In class and without glasses, these students struggle to keep up with the pace. For them, it takes longer to start working, they struggle to make out the content on the board, and rarely finish their work. The greatest barrier they face, however, is the label they receive as a result of their low scores -- “dumb,” and the loss of confidence that follows. Ultimately, when the time comes for the 中考(zhongkao), the high school placement test, rural students with vision problems have virtually zero chance of going on to higher studies. Some of them drop out before they even try.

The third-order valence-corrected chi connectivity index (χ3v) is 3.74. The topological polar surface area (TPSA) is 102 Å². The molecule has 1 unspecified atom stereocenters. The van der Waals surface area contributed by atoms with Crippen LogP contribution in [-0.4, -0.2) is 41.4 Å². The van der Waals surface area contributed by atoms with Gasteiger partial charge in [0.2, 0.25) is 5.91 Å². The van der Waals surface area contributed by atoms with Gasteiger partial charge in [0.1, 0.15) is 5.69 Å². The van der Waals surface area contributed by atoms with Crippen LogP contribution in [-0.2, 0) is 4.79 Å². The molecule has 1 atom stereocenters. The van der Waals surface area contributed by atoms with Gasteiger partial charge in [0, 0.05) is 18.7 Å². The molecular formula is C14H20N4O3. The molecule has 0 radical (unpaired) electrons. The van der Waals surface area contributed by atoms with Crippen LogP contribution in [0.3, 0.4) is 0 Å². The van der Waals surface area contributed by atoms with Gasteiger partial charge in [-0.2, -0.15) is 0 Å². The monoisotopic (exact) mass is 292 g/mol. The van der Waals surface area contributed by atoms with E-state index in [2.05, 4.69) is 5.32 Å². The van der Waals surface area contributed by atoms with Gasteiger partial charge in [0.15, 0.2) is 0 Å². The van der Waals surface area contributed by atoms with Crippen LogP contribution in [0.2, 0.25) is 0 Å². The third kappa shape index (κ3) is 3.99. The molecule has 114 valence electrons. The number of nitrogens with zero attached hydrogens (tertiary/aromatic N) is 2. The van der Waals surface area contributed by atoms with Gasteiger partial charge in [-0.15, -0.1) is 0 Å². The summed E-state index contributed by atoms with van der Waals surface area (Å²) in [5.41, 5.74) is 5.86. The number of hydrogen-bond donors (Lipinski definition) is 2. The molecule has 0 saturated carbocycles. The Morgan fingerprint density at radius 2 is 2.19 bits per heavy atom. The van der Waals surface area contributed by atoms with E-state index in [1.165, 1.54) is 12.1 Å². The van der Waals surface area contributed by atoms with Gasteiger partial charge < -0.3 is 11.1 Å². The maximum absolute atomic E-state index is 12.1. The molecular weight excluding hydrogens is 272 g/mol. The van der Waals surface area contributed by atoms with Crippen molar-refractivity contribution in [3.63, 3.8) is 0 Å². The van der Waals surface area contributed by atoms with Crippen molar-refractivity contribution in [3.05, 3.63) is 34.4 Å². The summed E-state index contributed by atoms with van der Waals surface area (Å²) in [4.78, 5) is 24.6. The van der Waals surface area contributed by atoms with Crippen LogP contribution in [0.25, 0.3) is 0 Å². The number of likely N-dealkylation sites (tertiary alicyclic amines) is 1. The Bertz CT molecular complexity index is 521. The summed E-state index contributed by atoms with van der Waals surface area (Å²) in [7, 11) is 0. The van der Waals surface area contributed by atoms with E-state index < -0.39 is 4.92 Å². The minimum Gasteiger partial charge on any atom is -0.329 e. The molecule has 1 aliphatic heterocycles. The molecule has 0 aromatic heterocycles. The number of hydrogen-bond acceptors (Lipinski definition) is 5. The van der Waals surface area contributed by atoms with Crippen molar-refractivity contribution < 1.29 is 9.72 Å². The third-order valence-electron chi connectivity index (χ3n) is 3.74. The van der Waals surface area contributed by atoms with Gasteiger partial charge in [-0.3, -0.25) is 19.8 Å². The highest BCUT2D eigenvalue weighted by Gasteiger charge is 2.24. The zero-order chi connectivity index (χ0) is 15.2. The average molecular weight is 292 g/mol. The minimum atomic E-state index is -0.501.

As a former student and researcher in Itajuba, Brazil, then as a teacher in inner-city Houston, and now as a teacher in Liuhe, I am familiar with the barriers to student success. While all of the problems are unique in their own cultural way, they tend to boil down to two things, awareness and resources. The vision problem at our school was no different, and so when our team of Teach for China teachers decided to take this problem on, we had a good idea of what needed to be done. We joined up with Education in Sight, and through the use of their resources, started See Beyond Sight with the aim of providing free eye exams, and if needed, eyeglasses to our students -- awareness and resources.